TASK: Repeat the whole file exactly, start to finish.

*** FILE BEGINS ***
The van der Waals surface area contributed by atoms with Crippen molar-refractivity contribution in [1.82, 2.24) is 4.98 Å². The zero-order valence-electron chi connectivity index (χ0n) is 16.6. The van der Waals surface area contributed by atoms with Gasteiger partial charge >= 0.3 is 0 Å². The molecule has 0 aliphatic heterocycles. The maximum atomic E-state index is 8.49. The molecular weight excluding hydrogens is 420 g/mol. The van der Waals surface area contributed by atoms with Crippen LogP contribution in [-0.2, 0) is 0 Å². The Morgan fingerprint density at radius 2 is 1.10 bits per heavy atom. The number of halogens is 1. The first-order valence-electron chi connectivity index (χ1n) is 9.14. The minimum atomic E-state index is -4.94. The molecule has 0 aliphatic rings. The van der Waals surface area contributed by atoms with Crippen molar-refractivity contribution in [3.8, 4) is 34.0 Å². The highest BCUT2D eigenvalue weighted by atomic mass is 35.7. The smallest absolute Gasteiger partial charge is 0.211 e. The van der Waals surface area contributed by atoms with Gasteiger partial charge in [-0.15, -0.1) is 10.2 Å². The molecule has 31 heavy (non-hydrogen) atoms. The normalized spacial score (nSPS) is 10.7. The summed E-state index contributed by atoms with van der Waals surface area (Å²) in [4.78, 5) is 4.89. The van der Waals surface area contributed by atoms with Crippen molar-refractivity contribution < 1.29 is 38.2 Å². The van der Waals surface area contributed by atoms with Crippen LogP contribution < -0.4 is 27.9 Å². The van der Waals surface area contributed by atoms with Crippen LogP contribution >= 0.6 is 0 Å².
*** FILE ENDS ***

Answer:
The van der Waals surface area contributed by atoms with Crippen molar-refractivity contribution in [1.82, 2.24) is 4.98 Å². The zero-order valence-electron chi connectivity index (χ0n) is 16.6. The van der Waals surface area contributed by atoms with Gasteiger partial charge >= 0.3 is 0 Å². The molecule has 0 aliphatic heterocycles. The maximum atomic E-state index is 8.49. The molecular weight excluding hydrogens is 420 g/mol. The van der Waals surface area contributed by atoms with Crippen LogP contribution in [-0.2, 0) is 0 Å². The Morgan fingerprint density at radius 2 is 1.10 bits per heavy atom. The number of halogens is 1. The first-order valence-electron chi connectivity index (χ1n) is 9.14. The minimum atomic E-state index is -4.94. The molecule has 0 aliphatic rings. The van der Waals surface area contributed by atoms with Crippen molar-refractivity contribution in [3.8, 4) is 34.0 Å². The highest BCUT2D eigenvalue weighted by atomic mass is 35.7. The smallest absolute Gasteiger partial charge is 0.211 e. The van der Waals surface area contributed by atoms with Gasteiger partial charge in [-0.15, -0.1) is 10.2 Å². The molecule has 31 heavy (non-hydrogen) atoms. The normalized spacial score (nSPS) is 10.7. The summed E-state index contributed by atoms with van der Waals surface area (Å²) in [4.78, 5) is 4.89. The van der Waals surface area contributed by atoms with Crippen molar-refractivity contribution < 1.29 is 38.2 Å². The van der Waals surface area contributed by atoms with Crippen LogP contribution < -0.4 is 27.9 Å². The van der Waals surface area contributed by atoms with Crippen LogP contribution >= 0.6 is 0 Å².